Book Review: Love At First Fight by Mary Jayne Baker
Bridie and Ben have actually been fighting on and off for the last ten years. And frankly, it was all Ben’s fault. He did Bridie very dirty when they were both just teenagers, and has spent a long time not apologising for it. Now his brother Cal is marrying Bridie’s best friend Hattie, and Ben and Bridie are thrust back into each other’s company… and Ben has finally grown up enough to start examining exactly why he’s never been able to get his focus off Bridie.
Hattie and Cal are an adorable couple who just want the best for Ben and Bridie, and get up to all sorts of hijinks with friends trying to get Ben and Bridie to see past their respective blind spots. Ben does, finally, understand just how wrong he was and does a massive grovel, and he and Bridie get together.
Up until that point I was loving the book because Ben and Bridie are so real and so funny with the way they sass and bicker, but the bizarre thing is that they get together shortly after the halfway mark. And then we get into a really strange plot - I can’t even call it a subplot, because it totally takes over the book - where Cal’s ex-girlfriend comes back on the scene and tries to break him and Hattie up, and Ben and Bridie have to team up to outwit her and keep the wedding on track.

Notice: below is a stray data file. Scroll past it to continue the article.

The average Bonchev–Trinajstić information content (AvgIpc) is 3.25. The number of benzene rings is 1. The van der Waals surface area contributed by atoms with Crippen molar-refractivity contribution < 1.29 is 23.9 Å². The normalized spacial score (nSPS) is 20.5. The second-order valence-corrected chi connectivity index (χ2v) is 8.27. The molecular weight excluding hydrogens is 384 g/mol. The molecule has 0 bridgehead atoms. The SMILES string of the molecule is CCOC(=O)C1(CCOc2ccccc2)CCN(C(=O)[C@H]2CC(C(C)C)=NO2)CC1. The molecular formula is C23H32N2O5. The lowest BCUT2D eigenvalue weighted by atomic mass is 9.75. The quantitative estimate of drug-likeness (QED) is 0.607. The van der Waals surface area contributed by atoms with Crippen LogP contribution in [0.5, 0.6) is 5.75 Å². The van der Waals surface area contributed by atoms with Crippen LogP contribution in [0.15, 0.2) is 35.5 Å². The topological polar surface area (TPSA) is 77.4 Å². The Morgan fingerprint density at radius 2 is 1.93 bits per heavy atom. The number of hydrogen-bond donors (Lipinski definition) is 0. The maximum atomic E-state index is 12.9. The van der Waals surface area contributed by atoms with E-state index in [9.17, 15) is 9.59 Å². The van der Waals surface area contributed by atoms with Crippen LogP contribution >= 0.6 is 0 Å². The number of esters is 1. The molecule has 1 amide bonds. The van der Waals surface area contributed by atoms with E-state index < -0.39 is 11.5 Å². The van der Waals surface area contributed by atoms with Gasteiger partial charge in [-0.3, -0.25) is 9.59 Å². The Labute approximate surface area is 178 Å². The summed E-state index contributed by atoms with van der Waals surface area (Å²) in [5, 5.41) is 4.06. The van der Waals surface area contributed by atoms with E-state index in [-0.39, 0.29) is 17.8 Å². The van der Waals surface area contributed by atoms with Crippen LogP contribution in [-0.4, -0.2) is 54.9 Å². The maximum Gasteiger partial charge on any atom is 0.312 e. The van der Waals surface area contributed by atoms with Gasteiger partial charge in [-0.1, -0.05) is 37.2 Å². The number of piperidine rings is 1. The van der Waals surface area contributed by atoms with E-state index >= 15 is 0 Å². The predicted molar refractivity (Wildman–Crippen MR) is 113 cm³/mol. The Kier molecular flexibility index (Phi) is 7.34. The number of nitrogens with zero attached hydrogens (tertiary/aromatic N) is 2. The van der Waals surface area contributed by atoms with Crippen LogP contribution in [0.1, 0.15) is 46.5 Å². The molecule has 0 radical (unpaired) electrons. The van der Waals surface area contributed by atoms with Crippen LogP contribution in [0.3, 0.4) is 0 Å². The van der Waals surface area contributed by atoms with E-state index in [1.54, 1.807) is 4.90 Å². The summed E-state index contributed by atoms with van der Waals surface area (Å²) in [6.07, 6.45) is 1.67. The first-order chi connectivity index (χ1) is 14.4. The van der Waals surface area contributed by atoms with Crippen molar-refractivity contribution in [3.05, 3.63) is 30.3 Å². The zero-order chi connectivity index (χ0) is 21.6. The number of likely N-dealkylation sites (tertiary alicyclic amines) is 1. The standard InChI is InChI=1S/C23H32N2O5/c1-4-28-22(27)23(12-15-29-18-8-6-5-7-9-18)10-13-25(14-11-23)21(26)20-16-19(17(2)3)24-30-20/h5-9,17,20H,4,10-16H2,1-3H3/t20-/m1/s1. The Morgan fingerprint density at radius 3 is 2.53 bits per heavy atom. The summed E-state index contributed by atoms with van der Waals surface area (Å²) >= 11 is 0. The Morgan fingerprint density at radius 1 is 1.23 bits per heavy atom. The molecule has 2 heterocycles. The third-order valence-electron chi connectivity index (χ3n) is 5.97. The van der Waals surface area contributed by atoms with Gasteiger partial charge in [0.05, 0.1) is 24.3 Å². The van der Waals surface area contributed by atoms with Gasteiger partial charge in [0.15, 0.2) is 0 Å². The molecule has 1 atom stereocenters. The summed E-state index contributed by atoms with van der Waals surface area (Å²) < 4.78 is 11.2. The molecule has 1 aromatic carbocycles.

Honestly, this just didn’t make any sense. It would have been so much more logical for Jojo to have been BEN’s ex, who found out he was seriously dating Bridie and tried to muscle back in. The way it was, the focus was off Ben and Bridie for probably a good quarter of the book, and it’s just way too much for a subplot.
There’s a lot to like about this book. The characters are so very realistic, down to earth Yorkshire lads and lasses with very ordinary lives - Hattie and Bridie are high school teachers, Cal is a mechanic, Ben leads adventure tours on the muddy moors - and they’re funny, with strong connections and relationships between them. The banter’s genuinely amusing. A couple of things struck me as odd, like Bridie having grown up in the town but having literally no friends apart from Ben and Cal who she’d known since her schooldays. That’s really not how small towns work.
The thing is that the plot is a hot mess once Ben and Bridie resolve their past issues. And no matter how much I enjoyed the writing and the characters, I just can’t ignore that. I’d like to see what this author could produce with an editor who could help them nail down a proper romance plot arc, but I cannot give this more than three stars.
Disclaimer: I received a review copy of this title via NetGalley.